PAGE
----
SLIDER

Get Lost

A few things in life make me happier than combining my passion for cycling, travel, and exploration. Mostly by choice, I do most of my exploring on my own, which sometimes leads me to getting lost. I consider myself a great navigator, reading maps and learning directions by memory used to be a favorite pass time, but I'm a firm believer that some of my most memorable experiences and adventures have happened in the process of finding my way or getting lost.

When riding around in Paris, I constantly got lost. After miles of passing quaint neighborhoods, cafes, and parks, I would find that I distracted myself from keeping on course while sampling these spectacular details of the city of lights. Looking for a sign that pointed to the Seine, I knew I had to follow. In the back of my mind I remembered that Paris is a circular city with the Seine cutting through it's heart, from there I could find my way either on the left or right bank by the upstream flow of the river.

Finding myself in this conundrum frequently, I knew to follow the sign back to the Seine and head in the direction I intended. I had little idea of where I was going and how I would get there but I frankly didn't care. My pedals were turning, the sun was shining, kilometers ticking away, I had plenty of summer daylight and everything I needed in my tote bag to get me home.

Over the weekend, we had lovely weather. A day of fifty-six degrees in the middle of winter deserved a day of celebration by bike. Slipping on my cycling shoes, I knew it was going to be a bike and hike adventure through surrounding woodland trails. As my fiance and I set off pedaling down miles on a main country road we veered off from the asphalt into a vast forested area after spotting some spectacular single track and gravel paths sparsely populated by hikers and mountain bikers. Hikers stared at us, puzzled by the conversations about which path to take, the gravel or mountain bike trail, while mountain bikers nodded at us with approval.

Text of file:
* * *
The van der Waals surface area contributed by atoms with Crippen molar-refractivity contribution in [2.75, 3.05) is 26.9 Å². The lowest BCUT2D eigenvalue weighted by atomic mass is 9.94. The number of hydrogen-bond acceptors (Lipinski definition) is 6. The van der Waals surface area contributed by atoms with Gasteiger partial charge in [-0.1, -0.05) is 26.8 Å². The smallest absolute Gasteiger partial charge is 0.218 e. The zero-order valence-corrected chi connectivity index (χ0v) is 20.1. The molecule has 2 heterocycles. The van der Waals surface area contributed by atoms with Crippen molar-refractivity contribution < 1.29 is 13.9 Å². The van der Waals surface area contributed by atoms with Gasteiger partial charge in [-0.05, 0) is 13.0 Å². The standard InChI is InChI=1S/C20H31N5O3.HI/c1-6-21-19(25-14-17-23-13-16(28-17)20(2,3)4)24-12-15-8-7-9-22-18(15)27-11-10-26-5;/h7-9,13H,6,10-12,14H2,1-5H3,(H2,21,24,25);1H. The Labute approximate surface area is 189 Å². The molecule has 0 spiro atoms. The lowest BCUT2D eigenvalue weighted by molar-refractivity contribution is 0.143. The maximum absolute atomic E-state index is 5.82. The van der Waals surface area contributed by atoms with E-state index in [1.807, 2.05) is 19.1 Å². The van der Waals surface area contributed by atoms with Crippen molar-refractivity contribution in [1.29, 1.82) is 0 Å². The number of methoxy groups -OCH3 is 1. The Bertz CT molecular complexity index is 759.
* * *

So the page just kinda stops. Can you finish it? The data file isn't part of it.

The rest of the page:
After taking a map, we steered down the gravel path where we soon found ourselves in the dwellings of trees and rocks. The gravel pavement was rough, debris covered, and muddy from days of rain before. Through narrowed packed gravel, we floated over the forest floor. Pedaling, ascending, hearts pounded while we smiled with our bike faces on. We were satisfied on the beautiful gravel road of the mountains despite not having the correct bikes on these trails.

Suddenly, we realized that we hadn't seen anyone else on the trail and then the doubts of going down the right trails started to consume our curiosity. Are we lost? What if this path becomes dangerous while descending among leaves and debris? What if we get hurt? We had no idea where we were on the map.

As quickly as those fears entered our minds, two mountain bikers politely and slowly passed. We quickly asked if they could tell us where we were on the map and if the gravel path continued on right. The riders pointed to the map in the direction of the gravel trail that looped back to the 301, we could find our way anywhere back to the 301 as long as we continued along gravel trails. Like the Seine, the gravel was the heart of the park where many off-roaders and hikers trekked to find there way back to where they started. We thanked them as they shredded off down a single track.

The forest was dark by evergreen tree canopies and we were starting to get tired and hungry after covering two hours of gravel trails. We bolted down easy hills and followed the map to exit. Once we finally hit the pavement, we rolled through hills with views of lakes, eager to eat. Happily exhausted and happy to have found our way back, we were pleased to find that we live in mountain and road biking territory. The ride in the park was unexpected but it exceeded all expectations. It was a good day to get lost.

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